The Growth and Formation of Individual Ethics
Personal ethics materialize at an early age, and evolve throughout a person’s life based on many internal and external influences. These internal and external influences form the basis for each individual ethical system and determine how that system will interact with all the other individual ethical systems in which it will contact and interact within and outside of the professional environment. Most individual’s ethical system will be similar
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This change can manifest itself either positively or negatively. In some cases the affected individual will start a program to combat drunk driving as a way of resolving the disruption of him or her belief system. The belief that if he or she obeyed the speed limit and other traffic rules his or her children would be safe. The belief or value shatters in an instant with the death of their loved one. The individual could become some kind of vigilante trying to punish all drunk drivers by seeking him or her while leaving a bar and running him or her off the road to protect other families. Most influencers are far more subtle than the extreme example I outlined. Here are a few more examples of more common influences. A parent grounds his or her child for staying out after curfew. The child then learns disobedience has a consequence. Another would be a child receiving a reward for achieving good grades in school. The child then learns the value hard work and dedication in life. This one act of encouragement may not establish a norm, but with repeated positive and negative influences from the family and school this norm will become engrained in the child’s character.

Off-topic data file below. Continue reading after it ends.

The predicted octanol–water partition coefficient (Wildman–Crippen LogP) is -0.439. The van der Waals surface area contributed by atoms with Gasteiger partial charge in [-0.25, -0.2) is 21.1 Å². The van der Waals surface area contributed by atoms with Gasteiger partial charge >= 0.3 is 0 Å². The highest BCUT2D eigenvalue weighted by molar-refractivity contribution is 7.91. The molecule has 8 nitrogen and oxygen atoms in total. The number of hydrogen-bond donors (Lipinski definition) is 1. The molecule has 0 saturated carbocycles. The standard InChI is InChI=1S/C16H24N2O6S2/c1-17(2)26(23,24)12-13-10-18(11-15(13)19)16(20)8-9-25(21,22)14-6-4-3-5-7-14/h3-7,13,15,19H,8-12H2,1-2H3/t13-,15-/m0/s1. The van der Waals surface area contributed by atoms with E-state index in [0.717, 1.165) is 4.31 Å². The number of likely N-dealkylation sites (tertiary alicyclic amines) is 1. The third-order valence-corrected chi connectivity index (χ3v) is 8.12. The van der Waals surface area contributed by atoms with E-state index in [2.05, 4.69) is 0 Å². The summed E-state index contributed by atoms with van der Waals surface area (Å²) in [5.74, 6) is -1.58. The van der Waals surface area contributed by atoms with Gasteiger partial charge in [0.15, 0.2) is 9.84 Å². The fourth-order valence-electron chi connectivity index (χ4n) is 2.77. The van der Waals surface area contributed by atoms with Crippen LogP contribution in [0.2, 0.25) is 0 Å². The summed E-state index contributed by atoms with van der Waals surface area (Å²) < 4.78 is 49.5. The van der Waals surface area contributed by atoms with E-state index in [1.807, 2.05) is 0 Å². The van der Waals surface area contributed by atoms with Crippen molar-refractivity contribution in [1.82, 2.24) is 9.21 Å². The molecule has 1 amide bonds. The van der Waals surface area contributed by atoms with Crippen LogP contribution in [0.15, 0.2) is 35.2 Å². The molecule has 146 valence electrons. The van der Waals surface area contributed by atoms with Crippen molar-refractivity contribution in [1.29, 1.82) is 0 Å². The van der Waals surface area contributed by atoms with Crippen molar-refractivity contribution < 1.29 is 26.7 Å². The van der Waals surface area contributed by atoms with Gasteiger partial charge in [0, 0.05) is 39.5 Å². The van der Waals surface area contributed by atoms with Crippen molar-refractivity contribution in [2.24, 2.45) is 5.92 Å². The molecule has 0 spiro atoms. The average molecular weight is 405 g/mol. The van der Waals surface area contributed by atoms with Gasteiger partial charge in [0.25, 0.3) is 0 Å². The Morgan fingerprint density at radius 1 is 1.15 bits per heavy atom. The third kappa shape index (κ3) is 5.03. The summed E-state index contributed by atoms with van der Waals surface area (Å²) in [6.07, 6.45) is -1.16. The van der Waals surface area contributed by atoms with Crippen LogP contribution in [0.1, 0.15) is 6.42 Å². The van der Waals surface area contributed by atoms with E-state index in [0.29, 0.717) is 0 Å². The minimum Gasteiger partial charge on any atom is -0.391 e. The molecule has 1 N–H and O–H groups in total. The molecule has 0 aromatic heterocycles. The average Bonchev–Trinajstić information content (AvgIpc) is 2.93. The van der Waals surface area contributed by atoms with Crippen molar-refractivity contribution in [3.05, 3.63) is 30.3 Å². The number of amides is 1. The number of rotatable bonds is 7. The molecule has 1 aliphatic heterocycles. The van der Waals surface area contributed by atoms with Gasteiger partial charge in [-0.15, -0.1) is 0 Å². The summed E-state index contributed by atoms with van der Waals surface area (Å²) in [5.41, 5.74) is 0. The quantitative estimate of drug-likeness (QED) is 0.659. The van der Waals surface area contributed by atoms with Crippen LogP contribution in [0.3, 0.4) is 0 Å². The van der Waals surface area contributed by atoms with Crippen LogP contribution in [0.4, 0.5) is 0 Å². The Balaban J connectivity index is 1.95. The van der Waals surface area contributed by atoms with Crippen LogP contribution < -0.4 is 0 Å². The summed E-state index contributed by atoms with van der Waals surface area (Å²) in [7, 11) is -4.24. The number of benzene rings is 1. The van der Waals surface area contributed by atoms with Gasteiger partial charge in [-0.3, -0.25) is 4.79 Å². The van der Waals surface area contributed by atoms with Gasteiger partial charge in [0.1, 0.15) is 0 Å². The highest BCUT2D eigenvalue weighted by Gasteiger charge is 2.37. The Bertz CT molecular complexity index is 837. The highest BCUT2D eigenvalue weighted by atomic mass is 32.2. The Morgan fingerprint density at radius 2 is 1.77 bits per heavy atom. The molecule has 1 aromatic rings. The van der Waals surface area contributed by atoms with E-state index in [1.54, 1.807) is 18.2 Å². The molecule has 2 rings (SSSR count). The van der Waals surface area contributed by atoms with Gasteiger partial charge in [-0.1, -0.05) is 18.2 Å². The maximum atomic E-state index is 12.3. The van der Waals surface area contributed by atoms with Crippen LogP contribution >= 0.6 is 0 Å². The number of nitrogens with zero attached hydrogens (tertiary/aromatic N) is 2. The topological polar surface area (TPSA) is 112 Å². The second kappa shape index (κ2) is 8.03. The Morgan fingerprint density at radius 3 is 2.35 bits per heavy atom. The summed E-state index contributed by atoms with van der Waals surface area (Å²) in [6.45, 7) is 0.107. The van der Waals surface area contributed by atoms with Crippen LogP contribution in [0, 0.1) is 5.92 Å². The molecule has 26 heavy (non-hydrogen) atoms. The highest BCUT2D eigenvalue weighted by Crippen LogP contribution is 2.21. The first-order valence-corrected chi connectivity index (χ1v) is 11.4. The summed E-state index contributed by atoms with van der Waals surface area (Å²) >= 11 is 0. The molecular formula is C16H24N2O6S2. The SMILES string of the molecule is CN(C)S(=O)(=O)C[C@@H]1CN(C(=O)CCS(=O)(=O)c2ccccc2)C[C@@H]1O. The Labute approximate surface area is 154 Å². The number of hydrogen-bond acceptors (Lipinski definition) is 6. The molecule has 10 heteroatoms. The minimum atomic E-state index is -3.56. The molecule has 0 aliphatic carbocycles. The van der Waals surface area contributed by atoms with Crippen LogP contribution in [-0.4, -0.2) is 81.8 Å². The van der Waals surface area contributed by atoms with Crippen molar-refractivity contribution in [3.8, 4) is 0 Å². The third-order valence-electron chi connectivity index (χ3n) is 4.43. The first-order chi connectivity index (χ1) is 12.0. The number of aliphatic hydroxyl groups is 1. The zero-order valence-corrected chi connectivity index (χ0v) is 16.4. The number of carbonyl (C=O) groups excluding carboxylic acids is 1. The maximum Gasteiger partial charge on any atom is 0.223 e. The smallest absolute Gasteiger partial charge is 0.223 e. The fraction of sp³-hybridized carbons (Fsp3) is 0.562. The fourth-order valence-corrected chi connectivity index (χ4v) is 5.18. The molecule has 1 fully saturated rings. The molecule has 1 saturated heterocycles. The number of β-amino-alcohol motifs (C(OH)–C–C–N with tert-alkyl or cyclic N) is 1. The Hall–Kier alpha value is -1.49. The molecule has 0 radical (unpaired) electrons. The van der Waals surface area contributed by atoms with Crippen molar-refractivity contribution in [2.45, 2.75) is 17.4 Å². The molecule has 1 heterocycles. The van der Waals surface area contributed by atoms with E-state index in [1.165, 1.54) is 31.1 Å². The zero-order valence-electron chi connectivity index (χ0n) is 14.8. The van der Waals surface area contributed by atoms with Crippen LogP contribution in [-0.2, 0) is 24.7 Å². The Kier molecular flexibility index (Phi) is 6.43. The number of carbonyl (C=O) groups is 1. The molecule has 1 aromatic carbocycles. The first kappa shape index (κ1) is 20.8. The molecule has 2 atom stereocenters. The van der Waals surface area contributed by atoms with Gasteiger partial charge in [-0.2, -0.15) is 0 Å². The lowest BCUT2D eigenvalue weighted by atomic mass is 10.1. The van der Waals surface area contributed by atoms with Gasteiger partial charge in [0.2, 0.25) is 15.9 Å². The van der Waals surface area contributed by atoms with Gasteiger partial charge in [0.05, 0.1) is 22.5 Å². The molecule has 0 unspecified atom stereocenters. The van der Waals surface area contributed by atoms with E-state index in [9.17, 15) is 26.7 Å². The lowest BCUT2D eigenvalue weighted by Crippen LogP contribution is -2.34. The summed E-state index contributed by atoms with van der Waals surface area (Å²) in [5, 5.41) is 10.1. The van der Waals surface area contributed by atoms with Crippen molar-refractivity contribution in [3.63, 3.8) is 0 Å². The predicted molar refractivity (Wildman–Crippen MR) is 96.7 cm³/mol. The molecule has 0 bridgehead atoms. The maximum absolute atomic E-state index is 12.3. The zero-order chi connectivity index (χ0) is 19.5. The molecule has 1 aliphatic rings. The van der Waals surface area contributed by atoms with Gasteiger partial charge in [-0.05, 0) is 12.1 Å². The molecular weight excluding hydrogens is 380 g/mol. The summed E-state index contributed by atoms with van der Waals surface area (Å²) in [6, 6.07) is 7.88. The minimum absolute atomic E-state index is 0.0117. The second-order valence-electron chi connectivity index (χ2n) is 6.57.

The definition of what a social norm is and how it influences character development throughout a person’s life. The website changing minds.org (2010) explains social norms as “the rules that a group uses for appropriate and inappropriate values, beliefs, attitudes and behaviors. These